Entering her senior year of high school, junior Sandra Maletin did not imagine herself leaving Serbia to continue her tennis career and pursue an education.
Now, almost four years later, the five-time Missouri Valley Conference Singles Player of the Week has found a home in Peoria.
Maletin met coach Matt Tyler the summer before her high school senior year at a tournament in Serbia. Tyler was in the area recruiting with help from assistant professor of sports communication Dunja Antunovic, also from Serbia. He said he was looking for a player like Maletin. She, however, was originally completely against the idea of coming to the United States.
“After my match [Tyler] came up to me,” Maletin said. “He was like, ‘Hi, I’m Matt Tyler from Bradley University in Peoria, I saw you playing. I would like you to come to America to study and play tennis.’ It was right after my match and I just looked at him, kind of with a mean face, and said no. “
Eventually, Tyler, along with her parents, convinced Maletin to attend Bradley. Originally the physical therapy department sparked an interest. She was completing her high school coursework in the subject.
“My dad thought it was a good opportunity to study and get a degree, which is important to my parents, and still play tennis,” Maletin said.
“Everything came together,” Tyler said. “Her family was very forward thinking in knowing that an education is very valuable. I was able to make a connection … with both Sandra and her family.”
Much like many other freshmen worldwide, Maletin’s first year away from home was rough and rocky. On the courts, she played at No. 1 singles but only posted a 14-14 record, her worst in three years. She wasn’t sure if she was willing to come back.
“Freshman year happened and I didn’t want to be here,” Maletin said. “That was my first time away from my family for that long. I wouldn’t be here without coaches … and also my team.”
Playing at both the No. 1 singles and No. 1 doubles spot since her freshman year, Maletin has cemented herself as a leader on the team. Currently she boasts a 13-1 singles record for both the fall and spring seasons this academic year.
Maletin stayed in Peoria this past summer and she decided to put in the work, which explains her singles six-match win-streak.
“It was either be the best or be average, and I don’t like being average,” Maletin said. “Last summer I stayed because I wanted to work on tennis and also to see Peoria in different eyes, not just during the school year. Nobody was here so I had time for myself. I didn’t know what to do with myself, so I started working out more than I usually do. I was on the courts until 9 p.m.”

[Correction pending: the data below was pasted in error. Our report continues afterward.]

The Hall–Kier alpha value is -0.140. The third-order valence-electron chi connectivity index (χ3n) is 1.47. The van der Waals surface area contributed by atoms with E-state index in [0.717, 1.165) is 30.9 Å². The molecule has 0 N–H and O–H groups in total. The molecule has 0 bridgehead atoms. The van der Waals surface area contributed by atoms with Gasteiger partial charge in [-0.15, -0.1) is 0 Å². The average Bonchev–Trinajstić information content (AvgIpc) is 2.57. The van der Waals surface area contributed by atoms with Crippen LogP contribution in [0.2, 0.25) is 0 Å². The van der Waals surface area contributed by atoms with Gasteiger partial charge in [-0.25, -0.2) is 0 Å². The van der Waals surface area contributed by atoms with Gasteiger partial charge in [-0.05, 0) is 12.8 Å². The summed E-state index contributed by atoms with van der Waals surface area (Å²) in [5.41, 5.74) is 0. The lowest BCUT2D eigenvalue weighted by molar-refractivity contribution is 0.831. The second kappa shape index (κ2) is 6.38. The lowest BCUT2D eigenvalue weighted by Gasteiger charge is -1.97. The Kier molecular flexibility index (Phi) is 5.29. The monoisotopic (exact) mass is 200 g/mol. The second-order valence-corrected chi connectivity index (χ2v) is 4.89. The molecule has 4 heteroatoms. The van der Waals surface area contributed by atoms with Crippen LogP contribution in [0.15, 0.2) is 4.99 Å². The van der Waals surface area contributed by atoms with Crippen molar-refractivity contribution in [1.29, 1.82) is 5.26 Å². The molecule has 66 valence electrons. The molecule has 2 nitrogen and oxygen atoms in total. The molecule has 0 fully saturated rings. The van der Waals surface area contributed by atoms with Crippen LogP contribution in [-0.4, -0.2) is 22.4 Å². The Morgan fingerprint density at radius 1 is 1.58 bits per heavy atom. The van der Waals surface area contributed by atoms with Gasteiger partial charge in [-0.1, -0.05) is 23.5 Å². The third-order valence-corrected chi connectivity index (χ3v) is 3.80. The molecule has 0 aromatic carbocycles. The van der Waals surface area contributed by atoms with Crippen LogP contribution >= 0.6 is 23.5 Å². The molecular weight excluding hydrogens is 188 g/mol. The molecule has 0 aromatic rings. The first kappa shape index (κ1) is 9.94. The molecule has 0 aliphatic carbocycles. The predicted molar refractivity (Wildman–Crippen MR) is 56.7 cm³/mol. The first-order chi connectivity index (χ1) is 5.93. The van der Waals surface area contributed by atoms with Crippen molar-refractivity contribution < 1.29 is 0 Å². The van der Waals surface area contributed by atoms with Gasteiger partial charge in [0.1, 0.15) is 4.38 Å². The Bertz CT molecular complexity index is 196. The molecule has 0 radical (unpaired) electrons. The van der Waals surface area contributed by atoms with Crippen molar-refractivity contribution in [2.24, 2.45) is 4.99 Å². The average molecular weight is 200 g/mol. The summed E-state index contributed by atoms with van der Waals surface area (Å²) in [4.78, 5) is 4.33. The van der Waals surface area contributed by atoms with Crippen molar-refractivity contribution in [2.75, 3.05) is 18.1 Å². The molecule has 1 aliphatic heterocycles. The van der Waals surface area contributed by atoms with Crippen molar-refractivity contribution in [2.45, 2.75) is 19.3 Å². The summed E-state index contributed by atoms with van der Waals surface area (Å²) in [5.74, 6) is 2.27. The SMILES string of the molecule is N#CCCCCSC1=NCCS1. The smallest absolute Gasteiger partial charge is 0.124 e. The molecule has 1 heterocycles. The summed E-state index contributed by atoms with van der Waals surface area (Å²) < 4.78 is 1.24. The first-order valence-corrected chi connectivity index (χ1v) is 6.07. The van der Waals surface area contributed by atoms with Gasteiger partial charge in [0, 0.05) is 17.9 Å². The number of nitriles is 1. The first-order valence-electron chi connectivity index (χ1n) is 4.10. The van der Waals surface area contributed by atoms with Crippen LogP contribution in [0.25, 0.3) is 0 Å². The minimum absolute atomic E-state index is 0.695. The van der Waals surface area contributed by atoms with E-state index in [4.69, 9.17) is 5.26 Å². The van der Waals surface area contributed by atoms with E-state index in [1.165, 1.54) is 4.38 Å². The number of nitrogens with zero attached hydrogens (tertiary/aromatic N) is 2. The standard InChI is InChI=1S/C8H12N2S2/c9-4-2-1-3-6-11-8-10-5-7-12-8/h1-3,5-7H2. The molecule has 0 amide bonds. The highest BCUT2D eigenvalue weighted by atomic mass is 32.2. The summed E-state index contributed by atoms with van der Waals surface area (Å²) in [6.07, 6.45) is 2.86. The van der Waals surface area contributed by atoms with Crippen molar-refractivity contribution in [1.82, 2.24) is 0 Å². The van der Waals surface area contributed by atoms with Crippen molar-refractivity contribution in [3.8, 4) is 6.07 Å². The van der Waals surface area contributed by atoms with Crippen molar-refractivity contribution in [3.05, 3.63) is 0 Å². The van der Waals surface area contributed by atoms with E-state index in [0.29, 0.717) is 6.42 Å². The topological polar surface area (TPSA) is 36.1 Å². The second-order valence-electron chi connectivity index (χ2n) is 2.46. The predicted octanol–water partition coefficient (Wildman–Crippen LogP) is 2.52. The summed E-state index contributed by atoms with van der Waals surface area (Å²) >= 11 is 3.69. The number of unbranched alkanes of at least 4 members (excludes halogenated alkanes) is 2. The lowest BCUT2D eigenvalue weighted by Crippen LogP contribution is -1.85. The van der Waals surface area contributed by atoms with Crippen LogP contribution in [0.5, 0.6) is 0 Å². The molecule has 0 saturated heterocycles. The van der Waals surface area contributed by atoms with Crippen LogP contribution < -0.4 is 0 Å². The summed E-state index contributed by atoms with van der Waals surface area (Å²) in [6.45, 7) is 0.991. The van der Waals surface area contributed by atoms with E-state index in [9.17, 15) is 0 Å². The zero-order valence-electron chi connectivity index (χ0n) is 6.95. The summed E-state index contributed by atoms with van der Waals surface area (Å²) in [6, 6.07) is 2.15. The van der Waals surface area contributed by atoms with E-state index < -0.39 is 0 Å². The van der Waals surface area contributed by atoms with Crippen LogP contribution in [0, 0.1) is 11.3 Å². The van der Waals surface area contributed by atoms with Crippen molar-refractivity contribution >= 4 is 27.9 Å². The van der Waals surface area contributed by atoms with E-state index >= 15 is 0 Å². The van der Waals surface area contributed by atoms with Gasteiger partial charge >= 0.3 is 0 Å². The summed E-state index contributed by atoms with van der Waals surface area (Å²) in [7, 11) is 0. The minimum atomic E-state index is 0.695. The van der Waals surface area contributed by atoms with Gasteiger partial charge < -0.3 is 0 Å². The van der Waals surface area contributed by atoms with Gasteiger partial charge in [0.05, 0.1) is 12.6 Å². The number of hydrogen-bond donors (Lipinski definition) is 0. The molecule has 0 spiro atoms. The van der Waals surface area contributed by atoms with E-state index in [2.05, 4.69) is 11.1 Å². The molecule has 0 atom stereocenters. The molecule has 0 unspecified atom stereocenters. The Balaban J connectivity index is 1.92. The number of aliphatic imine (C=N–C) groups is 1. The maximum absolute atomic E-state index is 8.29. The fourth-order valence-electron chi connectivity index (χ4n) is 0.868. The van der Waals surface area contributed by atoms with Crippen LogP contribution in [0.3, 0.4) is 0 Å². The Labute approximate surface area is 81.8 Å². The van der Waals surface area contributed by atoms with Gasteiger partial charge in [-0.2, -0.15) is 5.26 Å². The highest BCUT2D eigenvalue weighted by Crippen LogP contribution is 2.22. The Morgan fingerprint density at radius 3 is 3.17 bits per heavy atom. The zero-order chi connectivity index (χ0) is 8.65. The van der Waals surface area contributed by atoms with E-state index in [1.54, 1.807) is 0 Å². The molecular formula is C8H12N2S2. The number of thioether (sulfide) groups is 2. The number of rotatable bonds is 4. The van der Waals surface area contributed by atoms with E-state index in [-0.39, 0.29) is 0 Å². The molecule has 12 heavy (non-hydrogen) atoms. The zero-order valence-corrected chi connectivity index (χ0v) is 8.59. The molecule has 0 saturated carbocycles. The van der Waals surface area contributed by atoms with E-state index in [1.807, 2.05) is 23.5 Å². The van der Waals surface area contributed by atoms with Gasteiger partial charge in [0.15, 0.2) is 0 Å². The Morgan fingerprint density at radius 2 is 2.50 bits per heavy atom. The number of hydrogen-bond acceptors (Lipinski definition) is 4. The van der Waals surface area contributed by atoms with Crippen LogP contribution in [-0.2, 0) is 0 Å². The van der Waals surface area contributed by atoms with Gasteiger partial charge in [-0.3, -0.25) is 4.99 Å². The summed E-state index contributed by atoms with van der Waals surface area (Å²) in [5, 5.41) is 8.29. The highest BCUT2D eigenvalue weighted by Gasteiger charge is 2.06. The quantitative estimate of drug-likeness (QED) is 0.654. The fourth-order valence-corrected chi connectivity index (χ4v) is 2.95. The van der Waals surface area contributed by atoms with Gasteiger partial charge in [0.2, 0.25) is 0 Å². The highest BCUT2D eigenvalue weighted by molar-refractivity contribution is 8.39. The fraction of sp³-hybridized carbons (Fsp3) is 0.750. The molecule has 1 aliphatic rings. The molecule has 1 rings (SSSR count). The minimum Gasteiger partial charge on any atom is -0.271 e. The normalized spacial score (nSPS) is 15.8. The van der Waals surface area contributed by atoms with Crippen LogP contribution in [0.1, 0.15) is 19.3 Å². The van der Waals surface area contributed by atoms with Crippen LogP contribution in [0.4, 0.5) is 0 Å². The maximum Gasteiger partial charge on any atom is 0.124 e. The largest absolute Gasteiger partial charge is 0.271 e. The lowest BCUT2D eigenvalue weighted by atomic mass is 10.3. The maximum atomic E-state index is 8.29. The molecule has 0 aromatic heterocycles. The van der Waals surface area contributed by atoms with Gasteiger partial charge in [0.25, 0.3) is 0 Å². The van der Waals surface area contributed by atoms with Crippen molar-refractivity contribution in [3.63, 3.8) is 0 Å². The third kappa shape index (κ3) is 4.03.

Coach Tyler also credits her success to the work she put in during the summer.
“We run our summer camps for kids all summer long,” Tyler said. “Sandra was one of those people who was there for us day in and day out. She really worked hard. She had the afternoons to work out. We have some really great tennis players in the area too so she got some great training partners.”
However, Maletin’s success has not come without her setbacks. This past fall season she reached the MVC individual championship for the second time, losing to tennis-only member school Stony Brook sophomore Jamie Wei.
“It did [motivate] me, but also it showed me that I had another opportunity to win,” Maletin said. “That day was not my day, and it happens. It motivated me to play better and just be better on and off the court.”
Although she has a year left, Maletin looks to continue her tennis career after school. Now a hospitality leadership major, she is also looking at combining tennis with her degree.
“[Hospitality leadership] gives me the opportunity to combine my job and tennis, at maybe a country club as a tennis pro or as a manager,” Maletin said. “Right now I’m working on my tennis coach certification … so I can coach others.”
While Peoria may not have been the college home she envisioned, Maletin has made the most out of her time on the Hilltop with her teammates.
“They’re kind of my second family,” Maletin said. “I literally came here alone and didn’t know anyone except coach. They helped me push through.”